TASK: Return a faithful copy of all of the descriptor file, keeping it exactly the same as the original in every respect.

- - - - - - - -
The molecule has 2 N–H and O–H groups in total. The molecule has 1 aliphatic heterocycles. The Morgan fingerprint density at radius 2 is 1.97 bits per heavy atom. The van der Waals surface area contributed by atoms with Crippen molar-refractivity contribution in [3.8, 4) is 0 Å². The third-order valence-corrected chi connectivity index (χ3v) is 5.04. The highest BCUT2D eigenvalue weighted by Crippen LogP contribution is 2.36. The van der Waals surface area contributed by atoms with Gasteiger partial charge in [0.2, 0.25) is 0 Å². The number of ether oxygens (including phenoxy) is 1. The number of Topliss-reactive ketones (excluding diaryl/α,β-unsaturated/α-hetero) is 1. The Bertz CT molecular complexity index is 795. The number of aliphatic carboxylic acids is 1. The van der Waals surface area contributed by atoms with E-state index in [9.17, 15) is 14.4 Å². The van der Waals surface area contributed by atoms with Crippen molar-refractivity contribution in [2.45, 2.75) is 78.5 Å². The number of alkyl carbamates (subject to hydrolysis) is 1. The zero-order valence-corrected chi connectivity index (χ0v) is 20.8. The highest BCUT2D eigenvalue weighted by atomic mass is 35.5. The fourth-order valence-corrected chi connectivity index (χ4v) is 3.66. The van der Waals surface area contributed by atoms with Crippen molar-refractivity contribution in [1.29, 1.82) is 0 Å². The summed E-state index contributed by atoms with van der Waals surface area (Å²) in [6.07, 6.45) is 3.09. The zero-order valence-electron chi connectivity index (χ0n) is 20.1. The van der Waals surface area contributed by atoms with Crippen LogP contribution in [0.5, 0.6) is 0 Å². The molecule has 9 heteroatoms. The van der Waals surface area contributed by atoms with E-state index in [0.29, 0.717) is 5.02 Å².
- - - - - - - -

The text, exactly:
The molecule has 2 N–H and O–H groups in total. The molecule has 1 aliphatic heterocycles. The Morgan fingerprint density at radius 2 is 1.97 bits per heavy atom. The van der Waals surface area contributed by atoms with Crippen molar-refractivity contribution in [3.8, 4) is 0 Å². The third-order valence-corrected chi connectivity index (χ3v) is 5.04. The highest BCUT2D eigenvalue weighted by Crippen LogP contribution is 2.36. The van der Waals surface area contributed by atoms with Gasteiger partial charge in [0.2, 0.25) is 0 Å². The number of ether oxygens (including phenoxy) is 1. The number of Topliss-reactive ketones (excluding diaryl/α,β-unsaturated/α-hetero) is 1. The Bertz CT molecular complexity index is 795. The number of aliphatic carboxylic acids is 1. The van der Waals surface area contributed by atoms with E-state index in [9.17, 15) is 14.4 Å². The van der Waals surface area contributed by atoms with Crippen molar-refractivity contribution in [2.45, 2.75) is 78.5 Å². The number of alkyl carbamates (subject to hydrolysis) is 1. The zero-order valence-corrected chi connectivity index (χ0v) is 20.8. The highest BCUT2D eigenvalue weighted by atomic mass is 35.5. The fourth-order valence-corrected chi connectivity index (χ4v) is 3.66. The van der Waals surface area contributed by atoms with Crippen molar-refractivity contribution in [1.29, 1.82) is 0 Å². The summed E-state index contributed by atoms with van der Waals surface area (Å²) in [6.07, 6.45) is 3.09. The zero-order valence-electron chi connectivity index (χ0n) is 20.1. The van der Waals surface area contributed by atoms with Crippen LogP contribution in [0.5, 0.6) is 0 Å². The molecule has 9 heteroatoms. The van der Waals surface area contributed by atoms with E-state index in [0.29, 0.717) is 5.02 Å².